It’s All the Crais
Robert Crais has written another terrific novel with THE SENTRY.
It would be redundant to praise him as a mystery writer. He certainly is, but you’ve read that a thousand times. What makes his books stand out are two things: the relationship between the primary male characters, and his use of Los Angeles as a character.
There’s little doubt that Joe Pike and Elvis Cole are tough, macho and capable male prototypes. Sure. That’s a given. But they also love each other. Neither has been terribly successful in affairs of the heart, but they are as close to brothers as any two non-consanguineous guys can be. (Note: I just looked up “non-consanguineous.’ It’s 7:30 a.m. on a Saturday. I did not have that word just tripping off my tongue. Sorry.)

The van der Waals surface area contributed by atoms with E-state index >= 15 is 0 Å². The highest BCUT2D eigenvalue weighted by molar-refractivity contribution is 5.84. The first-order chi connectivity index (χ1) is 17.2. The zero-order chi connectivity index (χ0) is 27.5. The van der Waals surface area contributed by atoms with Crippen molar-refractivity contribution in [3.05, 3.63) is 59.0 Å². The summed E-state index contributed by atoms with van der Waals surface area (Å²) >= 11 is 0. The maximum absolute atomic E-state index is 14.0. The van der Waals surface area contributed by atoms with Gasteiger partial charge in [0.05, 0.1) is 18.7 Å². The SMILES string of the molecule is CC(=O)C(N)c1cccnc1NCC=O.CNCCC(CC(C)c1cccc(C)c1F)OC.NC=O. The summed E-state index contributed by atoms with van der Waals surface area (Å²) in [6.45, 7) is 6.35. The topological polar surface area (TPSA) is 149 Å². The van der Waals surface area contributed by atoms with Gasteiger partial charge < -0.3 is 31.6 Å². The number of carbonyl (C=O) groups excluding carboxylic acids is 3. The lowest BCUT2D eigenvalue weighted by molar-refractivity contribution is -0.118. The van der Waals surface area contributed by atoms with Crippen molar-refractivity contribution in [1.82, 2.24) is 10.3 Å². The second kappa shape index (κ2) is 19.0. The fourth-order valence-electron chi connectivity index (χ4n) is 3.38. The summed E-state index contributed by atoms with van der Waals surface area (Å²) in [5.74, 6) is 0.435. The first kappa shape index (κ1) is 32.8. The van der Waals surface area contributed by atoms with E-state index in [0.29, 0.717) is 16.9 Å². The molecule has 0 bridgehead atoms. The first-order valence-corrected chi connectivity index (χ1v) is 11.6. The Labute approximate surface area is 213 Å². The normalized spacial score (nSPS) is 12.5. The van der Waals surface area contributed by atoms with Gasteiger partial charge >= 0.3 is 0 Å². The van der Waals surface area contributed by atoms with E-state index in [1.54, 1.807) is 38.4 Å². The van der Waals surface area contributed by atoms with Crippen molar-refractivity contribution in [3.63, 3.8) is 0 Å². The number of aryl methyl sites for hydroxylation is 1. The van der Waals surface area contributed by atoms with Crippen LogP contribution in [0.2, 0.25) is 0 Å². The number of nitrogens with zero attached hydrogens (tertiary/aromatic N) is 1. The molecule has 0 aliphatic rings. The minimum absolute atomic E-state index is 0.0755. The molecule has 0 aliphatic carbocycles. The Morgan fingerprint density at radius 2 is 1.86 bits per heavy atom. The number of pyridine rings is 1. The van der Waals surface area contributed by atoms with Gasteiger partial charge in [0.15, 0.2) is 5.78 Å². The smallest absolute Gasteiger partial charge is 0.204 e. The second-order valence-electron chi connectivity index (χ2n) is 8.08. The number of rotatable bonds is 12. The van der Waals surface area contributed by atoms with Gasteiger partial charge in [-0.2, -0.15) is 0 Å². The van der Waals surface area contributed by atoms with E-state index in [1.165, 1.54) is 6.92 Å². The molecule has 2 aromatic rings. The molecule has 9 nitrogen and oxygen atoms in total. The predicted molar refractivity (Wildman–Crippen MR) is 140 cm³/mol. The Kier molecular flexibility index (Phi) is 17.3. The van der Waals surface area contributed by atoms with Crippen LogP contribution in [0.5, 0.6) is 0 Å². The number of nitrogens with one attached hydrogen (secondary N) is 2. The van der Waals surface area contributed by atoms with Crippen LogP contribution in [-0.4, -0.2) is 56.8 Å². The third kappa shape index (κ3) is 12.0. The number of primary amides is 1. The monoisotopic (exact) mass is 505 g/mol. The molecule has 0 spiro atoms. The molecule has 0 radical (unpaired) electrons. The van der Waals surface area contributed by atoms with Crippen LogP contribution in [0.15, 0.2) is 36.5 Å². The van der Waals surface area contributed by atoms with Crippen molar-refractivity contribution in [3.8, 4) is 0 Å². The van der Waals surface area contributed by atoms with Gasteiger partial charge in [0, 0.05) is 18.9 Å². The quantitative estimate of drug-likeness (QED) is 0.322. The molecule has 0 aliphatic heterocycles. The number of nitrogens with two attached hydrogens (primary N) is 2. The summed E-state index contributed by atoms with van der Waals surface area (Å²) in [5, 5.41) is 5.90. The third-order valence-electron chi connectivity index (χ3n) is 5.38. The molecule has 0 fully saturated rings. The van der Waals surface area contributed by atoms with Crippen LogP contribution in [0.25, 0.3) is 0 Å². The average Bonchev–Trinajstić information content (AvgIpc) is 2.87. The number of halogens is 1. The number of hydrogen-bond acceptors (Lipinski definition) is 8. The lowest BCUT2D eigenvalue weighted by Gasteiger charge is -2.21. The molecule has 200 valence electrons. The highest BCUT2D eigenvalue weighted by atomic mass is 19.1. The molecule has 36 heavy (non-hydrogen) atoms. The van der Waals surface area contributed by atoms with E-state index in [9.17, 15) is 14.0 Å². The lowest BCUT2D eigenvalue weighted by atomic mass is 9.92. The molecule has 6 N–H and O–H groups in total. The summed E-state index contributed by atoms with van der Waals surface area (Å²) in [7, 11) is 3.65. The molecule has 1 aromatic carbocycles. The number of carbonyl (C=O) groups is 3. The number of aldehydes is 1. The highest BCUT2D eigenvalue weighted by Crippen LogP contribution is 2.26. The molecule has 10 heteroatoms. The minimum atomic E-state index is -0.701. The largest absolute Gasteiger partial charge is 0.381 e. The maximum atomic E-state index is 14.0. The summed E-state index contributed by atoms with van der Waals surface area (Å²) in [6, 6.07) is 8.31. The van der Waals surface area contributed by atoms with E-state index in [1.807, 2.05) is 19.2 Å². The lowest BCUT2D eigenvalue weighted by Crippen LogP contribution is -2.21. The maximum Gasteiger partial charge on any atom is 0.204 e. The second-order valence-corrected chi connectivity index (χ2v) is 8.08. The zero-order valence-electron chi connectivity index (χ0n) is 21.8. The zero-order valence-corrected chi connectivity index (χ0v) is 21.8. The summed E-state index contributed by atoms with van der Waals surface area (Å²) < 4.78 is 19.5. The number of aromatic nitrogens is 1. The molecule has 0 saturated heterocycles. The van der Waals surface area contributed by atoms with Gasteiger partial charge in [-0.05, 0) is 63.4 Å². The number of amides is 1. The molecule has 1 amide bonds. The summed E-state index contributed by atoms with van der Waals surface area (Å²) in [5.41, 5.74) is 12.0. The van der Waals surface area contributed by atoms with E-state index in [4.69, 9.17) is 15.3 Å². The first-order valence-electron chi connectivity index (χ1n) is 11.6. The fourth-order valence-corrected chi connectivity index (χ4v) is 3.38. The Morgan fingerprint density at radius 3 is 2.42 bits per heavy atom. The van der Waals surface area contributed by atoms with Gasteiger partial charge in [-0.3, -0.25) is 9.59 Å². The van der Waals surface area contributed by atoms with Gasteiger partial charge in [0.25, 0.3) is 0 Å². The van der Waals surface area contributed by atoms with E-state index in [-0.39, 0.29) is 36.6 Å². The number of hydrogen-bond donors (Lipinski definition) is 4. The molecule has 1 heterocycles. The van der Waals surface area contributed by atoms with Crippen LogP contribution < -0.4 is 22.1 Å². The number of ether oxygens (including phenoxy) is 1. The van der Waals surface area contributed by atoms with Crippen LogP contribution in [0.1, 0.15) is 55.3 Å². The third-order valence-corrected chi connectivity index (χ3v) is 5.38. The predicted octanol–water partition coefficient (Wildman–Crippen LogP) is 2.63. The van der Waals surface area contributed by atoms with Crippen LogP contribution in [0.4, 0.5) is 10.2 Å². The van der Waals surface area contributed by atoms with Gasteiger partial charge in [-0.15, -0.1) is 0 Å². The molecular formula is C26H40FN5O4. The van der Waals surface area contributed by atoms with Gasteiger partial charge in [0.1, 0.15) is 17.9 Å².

I mean no disrespect to Robert B. Parker, but Crais captures the “band of brothers” thing with Elvis and Joe was a spare, parsimonious writing style that no other writer I know in the mystery genre can match.
Crais also does a terrific job of introducing us to Los Angeles. He’s about 15 books into this city, and by now we should be tired of the venue. But no. in THE SENTRY, he takes us to the faux canals of Venice, Calif.
I think I can safely say I have enjoyed every Robert Crais mystery; even those not in his series. THE SENTRY is another keen entry into his opera omni.